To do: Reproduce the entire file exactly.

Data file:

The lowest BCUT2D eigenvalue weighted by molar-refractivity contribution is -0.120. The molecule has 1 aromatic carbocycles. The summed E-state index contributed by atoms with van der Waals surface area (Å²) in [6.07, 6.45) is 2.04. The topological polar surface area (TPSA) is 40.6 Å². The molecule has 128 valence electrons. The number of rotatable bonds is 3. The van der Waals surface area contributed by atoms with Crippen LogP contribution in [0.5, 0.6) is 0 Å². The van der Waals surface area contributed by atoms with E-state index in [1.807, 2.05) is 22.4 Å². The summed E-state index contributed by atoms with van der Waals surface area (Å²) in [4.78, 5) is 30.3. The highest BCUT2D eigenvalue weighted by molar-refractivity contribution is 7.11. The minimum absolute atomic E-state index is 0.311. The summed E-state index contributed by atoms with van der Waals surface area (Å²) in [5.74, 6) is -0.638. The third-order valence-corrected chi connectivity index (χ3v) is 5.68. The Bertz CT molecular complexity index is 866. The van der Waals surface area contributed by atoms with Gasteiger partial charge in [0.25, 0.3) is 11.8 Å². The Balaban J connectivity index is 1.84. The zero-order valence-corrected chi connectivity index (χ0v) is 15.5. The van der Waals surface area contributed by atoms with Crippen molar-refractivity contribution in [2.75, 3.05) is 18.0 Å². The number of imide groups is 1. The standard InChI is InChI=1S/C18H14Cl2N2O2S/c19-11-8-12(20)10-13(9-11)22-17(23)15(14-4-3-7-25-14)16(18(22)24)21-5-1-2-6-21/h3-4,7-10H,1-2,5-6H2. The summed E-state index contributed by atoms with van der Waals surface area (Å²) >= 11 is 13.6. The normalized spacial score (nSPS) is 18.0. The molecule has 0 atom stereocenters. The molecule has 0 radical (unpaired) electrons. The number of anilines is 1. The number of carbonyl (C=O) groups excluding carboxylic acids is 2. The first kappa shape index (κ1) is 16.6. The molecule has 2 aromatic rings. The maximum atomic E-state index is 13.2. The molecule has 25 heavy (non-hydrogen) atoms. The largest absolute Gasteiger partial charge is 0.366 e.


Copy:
The lowest BCUT2D eigenvalue weighted by molar-refractivity contribution is -0.120. The molecule has 1 aromatic carbocycles. The summed E-state index contributed by atoms with van der Waals surface area (Å²) in [6.07, 6.45) is 2.04. The topological polar surface area (TPSA) is 40.6 Å². The molecule has 128 valence electrons. The number of rotatable bonds is 3. The van der Waals surface area contributed by atoms with Crippen LogP contribution in [0.5, 0.6) is 0 Å². The van der Waals surface area contributed by atoms with E-state index in [1.807, 2.05) is 22.4 Å². The summed E-state index contributed by atoms with van der Waals surface area (Å²) in [4.78, 5) is 30.3. The highest BCUT2D eigenvalue weighted by molar-refractivity contribution is 7.11. The minimum absolute atomic E-state index is 0.311. The summed E-state index contributed by atoms with van der Waals surface area (Å²) in [5.74, 6) is -0.638. The third-order valence-corrected chi connectivity index (χ3v) is 5.68. The Bertz CT molecular complexity index is 866. The van der Waals surface area contributed by atoms with Gasteiger partial charge in [0.25, 0.3) is 11.8 Å². The Balaban J connectivity index is 1.84. The zero-order valence-corrected chi connectivity index (χ0v) is 15.5. The van der Waals surface area contributed by atoms with Crippen molar-refractivity contribution in [2.75, 3.05) is 18.0 Å². The number of imide groups is 1. The standard InChI is InChI=1S/C18H14Cl2N2O2S/c19-11-8-12(20)10-13(9-11)22-17(23)15(14-4-3-7-25-14)16(18(22)24)21-5-1-2-6-21/h3-4,7-10H,1-2,5-6H2. The summed E-state index contributed by atoms with van der Waals surface area (Å²) >= 11 is 13.6. The normalized spacial score (nSPS) is 18.0. The molecule has 0 atom stereocenters. The molecule has 0 radical (unpaired) electrons. The number of anilines is 1. The number of carbonyl (C=O) groups excluding carboxylic acids is 2. The first kappa shape index (κ1) is 16.6. The molecule has 2 aromatic rings. The maximum atomic E-state index is 13.2. The molecule has 25 heavy (non-hydrogen) atoms. The largest absolute Gasteiger partial charge is 0.366 e.